The Spirit of Radio

As stations crumble under commercial pressure, two Moscow DJs devote themselves to reviving the radio

Confinement Loaf DJs Ted Kelchner, left, and Andria Marcussen - YOUNG KWAK
Young Kwak
Confinement Loaf DJs Ted Kelchner, left, and Andria Marcussen

The first time a voice breaks across the airwaves — one that isn’t screaming, singing or growling — it’s a strange, spooky androgynous one.

“You’re listening to… Confinement Looooooaf. It’s the perfect blend of heavy metals, psychedelics and essential nutrition… for your miiiiiiiind. It goes right to your heaaaaaad.”

It’s the otherworldly voice of Andria Marcussen, one half of the DJ duo that has piloted the late-night show “Confinement Loaf” on the University of Idaho’s campus radio station for the past three years.

Each Saturday after nightfall, Marcussen and her husband, Ted Kelchner, 43 and 44 respectively, travel from their remote Idaho cabin — a place cut off from the Internet and television and most of the rest of the world — down the dark hallways of the University Student Union Building and into the third floor radio station. There the pair transmits a blend of psychedelic rock and metal — ranging from the earliest rumblings of Blue Cheer to the newest Neurosis album — to a devoted fanbase around the country.

Their stripped-down, technology-light approach to life is intentional, Marcussen says. And so it makes sense that they’d devote themselves to the dying radio medium. “Confinement Loaf” isn’t just a show they host, she says — it’s a program they meticulously plan and ruthlessly scrutinize each week. It’s the cornerstone of their lives. Sometimes it’s the only connection they have to other people.

Even more, it’s the couple’s effort to show the deep, personal connections that can be made through music and radio.

And it’s an idea they had long before they even knew that Moscow, Idaho, existed.

With fresh college degrees in their pockets and a car filled with everything they owned — records, a stereo, a dog — Marcussen and Kelchner drove away from their upstate New York college and traveled as far as their money would take them. That was in 1990.

They got a flat tire in Moscow, Idaho, and after seeing that the local gas stations offered free air for tires, they decided that was where they would stay.

“We couldn’t believe it because never in our lives had we seen free air,” Marcussen says, “We thought ‘what kind of town is this?’”

In a way, that free air was a metaphor for something else they would find in Moscow: a free-form college radio station, where the airwaves were populated without restriction from a domineering parent company.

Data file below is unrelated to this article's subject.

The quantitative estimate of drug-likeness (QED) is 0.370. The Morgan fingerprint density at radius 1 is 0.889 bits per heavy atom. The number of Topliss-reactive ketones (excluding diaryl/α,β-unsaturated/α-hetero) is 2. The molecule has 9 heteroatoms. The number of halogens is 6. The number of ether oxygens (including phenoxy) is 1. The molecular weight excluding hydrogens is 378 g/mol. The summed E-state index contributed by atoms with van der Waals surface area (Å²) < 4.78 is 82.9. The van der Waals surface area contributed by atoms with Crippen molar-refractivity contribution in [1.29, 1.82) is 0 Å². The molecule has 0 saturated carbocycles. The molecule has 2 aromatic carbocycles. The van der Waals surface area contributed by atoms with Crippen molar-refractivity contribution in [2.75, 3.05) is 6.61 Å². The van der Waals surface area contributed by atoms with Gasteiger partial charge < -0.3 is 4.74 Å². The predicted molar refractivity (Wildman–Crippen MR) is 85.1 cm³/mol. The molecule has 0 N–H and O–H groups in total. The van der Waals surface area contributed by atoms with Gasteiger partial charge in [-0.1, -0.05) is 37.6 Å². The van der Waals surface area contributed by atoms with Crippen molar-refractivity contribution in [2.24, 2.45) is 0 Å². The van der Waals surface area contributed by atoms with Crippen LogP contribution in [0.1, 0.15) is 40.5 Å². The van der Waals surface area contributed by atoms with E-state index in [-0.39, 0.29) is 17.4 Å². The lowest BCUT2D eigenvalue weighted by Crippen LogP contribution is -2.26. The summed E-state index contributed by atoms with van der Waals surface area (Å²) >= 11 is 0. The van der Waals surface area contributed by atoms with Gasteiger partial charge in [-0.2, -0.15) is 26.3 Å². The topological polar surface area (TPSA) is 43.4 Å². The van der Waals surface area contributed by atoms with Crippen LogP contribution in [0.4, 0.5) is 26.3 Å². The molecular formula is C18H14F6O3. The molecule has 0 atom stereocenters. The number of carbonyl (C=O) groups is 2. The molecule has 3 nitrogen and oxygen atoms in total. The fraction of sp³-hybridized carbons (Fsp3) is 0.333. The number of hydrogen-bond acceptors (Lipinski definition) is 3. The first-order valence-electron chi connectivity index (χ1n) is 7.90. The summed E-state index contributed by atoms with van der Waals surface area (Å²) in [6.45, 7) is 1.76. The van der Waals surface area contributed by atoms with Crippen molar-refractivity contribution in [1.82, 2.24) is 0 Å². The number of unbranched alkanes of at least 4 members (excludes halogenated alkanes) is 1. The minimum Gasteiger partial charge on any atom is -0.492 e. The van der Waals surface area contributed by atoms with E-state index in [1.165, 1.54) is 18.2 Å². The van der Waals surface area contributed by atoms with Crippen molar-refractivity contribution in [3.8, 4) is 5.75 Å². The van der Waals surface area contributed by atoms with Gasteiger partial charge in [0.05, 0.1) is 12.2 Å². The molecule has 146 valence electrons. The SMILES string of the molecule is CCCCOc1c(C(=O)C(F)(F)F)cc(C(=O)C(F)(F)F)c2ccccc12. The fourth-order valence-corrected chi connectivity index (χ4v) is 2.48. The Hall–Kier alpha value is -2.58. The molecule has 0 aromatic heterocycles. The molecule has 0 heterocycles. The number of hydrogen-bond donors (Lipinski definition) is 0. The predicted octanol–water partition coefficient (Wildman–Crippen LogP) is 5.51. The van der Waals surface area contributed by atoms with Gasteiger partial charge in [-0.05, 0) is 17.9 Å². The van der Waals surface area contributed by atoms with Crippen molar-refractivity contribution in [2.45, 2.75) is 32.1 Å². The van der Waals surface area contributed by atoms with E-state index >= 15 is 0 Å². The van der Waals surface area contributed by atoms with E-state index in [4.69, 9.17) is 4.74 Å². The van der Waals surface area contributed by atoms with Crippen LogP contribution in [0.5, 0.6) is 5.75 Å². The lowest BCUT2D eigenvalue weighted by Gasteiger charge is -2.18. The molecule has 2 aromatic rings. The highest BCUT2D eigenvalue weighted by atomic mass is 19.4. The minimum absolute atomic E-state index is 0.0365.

“That’s what we did as kids — we listened to the radio, because we grew up in the ’80s. The ’80s was a time of MTV, and it was a time of really bad music. And we didn’t dig that at all,” Marcussen says.

She says that growing up glued to radio programs like Dr. Demento and college radio stations, she and Kelchner both felt that radio was about communicating something special. Something that felt deeply personal. Radio is about experiencing a moment in time. “You and that DJ are sharing something together. They’re talking to you,” Marcussen says.

In 2009, some 19 years after their arrival in Idaho, the two radio fans finally made their own debut on the late-night airwaves. It came at a time when they were watching their favorite shows drop away and as the DJ became a thing of the past.

“Many stations have gone the way of the robots,” Marcussen says. “People use Pandora as a radio — and they think of that now as a radio. It’s a simulation, it’s not a radio. Radio is more than that.”

With “Confinement Loaf” — an admittedly niche program — the pair wanted to ensure they were offering something that no one could ever hear on mainstream radio.

“Being able to get turned onto stuff that wasn’t commercial was so valuable to me [as a kid],” Marcussen says. “Finding the music I needed to have at that point in my life.”

But they took things one step further than most community or college radio programs. Marcussen and Kelchner would invite bands on tour to stop by KUOI for on-air performances and doggedly pursue national acts for interviews. In their five years on the air, they’ve interviewed 27 different bands, including St. Vitus, Baroness, Coalesce, Rosetta, Black Cobra, Red Fang and Black Breath.

Marcussen laughs as she talks about the current generation of kids — people who’ve never even known radio DJs like she once did. Not long ago, a man called the program to say that his teenage son didn’t believe that Marcussen and Kelchner were actually at the radio station, hosting the show live.

“He says, ‘my son doesn’t believe you’re actually there. He’s telling me there are no DJs and that everything is pre-recorded, canned or from a computer.’”

She says that they’ve gotten word that lots of Moscow teenagers stay up to listen to their show. And that makes her and Kelchner feel like there’s something that they’re doing right — like they’re conjuring that mood that sucked them in as teenagers so many years ago.

“That makes me happy,” Marcussen says, “because high school kids don’t like anything.” 

Confinement Loaf • Saturdays from 11 pm-2 am • On KUOI at 89.3 FM in Moscow, or streaming at

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About The Author

Leah Sottile

Leah Sottile is a Spokane-based freelance writer who formerly served as music editor, culture editor and a staff writer at the Inlander. She has written about everything from nuns and Elvis impersonators, to jailhouse murders and mental health...